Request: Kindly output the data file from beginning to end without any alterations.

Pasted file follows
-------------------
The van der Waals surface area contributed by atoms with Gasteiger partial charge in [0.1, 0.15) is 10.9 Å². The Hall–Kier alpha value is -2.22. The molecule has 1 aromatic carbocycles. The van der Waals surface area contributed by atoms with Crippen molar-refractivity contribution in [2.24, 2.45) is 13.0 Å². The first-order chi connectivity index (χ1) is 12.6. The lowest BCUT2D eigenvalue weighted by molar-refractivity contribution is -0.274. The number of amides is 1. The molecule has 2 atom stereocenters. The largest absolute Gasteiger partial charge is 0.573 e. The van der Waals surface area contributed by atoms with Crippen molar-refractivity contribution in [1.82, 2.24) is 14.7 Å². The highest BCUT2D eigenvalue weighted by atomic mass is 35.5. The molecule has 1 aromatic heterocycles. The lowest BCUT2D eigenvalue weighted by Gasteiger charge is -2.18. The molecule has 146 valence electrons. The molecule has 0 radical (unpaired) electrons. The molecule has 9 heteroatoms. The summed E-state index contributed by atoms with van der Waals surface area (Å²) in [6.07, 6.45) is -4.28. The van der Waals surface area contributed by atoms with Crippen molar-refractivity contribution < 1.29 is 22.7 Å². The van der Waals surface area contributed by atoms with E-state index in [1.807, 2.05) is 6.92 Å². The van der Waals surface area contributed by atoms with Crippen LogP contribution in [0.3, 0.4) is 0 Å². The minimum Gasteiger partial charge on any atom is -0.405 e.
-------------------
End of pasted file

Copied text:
The van der Waals surface area contributed by atoms with Gasteiger partial charge in [0.1, 0.15) is 10.9 Å². The Hall–Kier alpha value is -2.22. The molecule has 1 aromatic carbocycles. The van der Waals surface area contributed by atoms with Crippen molar-refractivity contribution in [2.24, 2.45) is 13.0 Å². The first-order chi connectivity index (χ1) is 12.6. The lowest BCUT2D eigenvalue weighted by molar-refractivity contribution is -0.274. The number of amides is 1. The molecule has 2 atom stereocenters. The largest absolute Gasteiger partial charge is 0.573 e. The van der Waals surface area contributed by atoms with Crippen molar-refractivity contribution in [1.82, 2.24) is 14.7 Å². The highest BCUT2D eigenvalue weighted by atomic mass is 35.5. The molecule has 1 aromatic heterocycles. The lowest BCUT2D eigenvalue weighted by Gasteiger charge is -2.18. The molecule has 146 valence electrons. The molecule has 0 radical (unpaired) electrons. The molecule has 9 heteroatoms. The summed E-state index contributed by atoms with van der Waals surface area (Å²) in [6.07, 6.45) is -4.28. The van der Waals surface area contributed by atoms with Crippen molar-refractivity contribution < 1.29 is 22.7 Å². The van der Waals surface area contributed by atoms with E-state index in [1.807, 2.05) is 6.92 Å². The van der Waals surface area contributed by atoms with Crippen LogP contribution in [0.3, 0.4) is 0 Å². The minimum Gasteiger partial charge on any atom is -0.405 e.